The XC9000 measured an excellent 99% of UHDA-P3 1976 uv wide color gamut in HDR, as measured in Portrait Displays Calman calibration software.

The Skyworth XC9000 handles color quite well. We tested the set in HDR10 measuring 99% DCI-P3 color gamut coverage, which is among the highest available.

In SDR the set measured color points for Blue, Magenta and Yellow pretty close to the target points, but Green, Cyan and Red all pushed a bit far outside the SDR gamut field. In real world images this shows up as a slight green tint throughout the picture. Unfortunately there are no Color Management System controls to easily adjust this beyond 2 pt. and 11 pt. white balance adjustments.


Like LG’s 2021 entry A1 series line, the Skyworth XC9000 line helps to reduce the asking price slightly by using a native 60Hz refresh rate OLED panel. This year is the first time such panels have appeared and the result tends to show up more motion blurring and judder than other OLED sets equipped with 120Hz refresh rates. If your eye is sensitive to this when watching sports or other content with a lot of fast moving objects and camera pans, you might want to consider stepping up to a full 120Hz version, like Skyworth’s premium XC9300 series, LG’s B1 or higher 2021 OLED series or any 2021 Sony OLED model.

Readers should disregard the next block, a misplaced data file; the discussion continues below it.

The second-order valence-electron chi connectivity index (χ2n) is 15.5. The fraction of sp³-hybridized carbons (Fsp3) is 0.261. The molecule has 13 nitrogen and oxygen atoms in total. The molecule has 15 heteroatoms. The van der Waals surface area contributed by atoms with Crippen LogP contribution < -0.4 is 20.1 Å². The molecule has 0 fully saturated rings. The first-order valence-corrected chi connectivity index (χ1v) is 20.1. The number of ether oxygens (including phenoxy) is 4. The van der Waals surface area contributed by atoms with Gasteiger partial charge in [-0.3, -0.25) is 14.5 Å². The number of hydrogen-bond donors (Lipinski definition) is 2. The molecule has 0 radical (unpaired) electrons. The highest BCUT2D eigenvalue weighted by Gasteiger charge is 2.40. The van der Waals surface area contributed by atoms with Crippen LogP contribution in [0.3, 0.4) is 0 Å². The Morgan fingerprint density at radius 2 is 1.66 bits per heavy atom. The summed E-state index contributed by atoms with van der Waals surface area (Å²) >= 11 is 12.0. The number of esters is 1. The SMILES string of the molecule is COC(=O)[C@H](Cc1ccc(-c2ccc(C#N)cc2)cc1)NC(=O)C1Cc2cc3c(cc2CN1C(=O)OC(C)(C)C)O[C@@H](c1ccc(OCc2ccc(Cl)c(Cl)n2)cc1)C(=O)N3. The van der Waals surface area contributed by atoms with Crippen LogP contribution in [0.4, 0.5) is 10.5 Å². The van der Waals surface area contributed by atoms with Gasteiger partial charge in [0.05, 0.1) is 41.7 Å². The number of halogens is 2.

Like most 4K OLED televisions, the XC9000 performs best in dark or dim-room lighting conditions.

As mentioned, the XC9000 lacks a number of basic picture settings controls that are now virtually standard on most 4K Ultra HDTVs. You’ll find no color management system controls to fine tune color accuracy if you have the proper calibration equipment, and the white balance controls for 2 pt and 11-pt adjustments were at times tricky to use. Any attempt to adjust the expert settings under the Movie mode or Filmmaker Mode settings groups resulted in the set kicking immediately into User Mode. The set lacks any motion colors and our attempts at calibrating HDR didn’t seem to alter much, as the television didn’t change settings from SDR upon sensing incoming HDR signals.

That said, the factory settings for BT.709 were reasonably accurate out of the box for our dimmed room lighting conditions.

Pre-calibrated Rec. 709 color measured outside of the gamut targets for Green, Cyan and Red in Calman calibration software from Portrait Displays.

Video Processing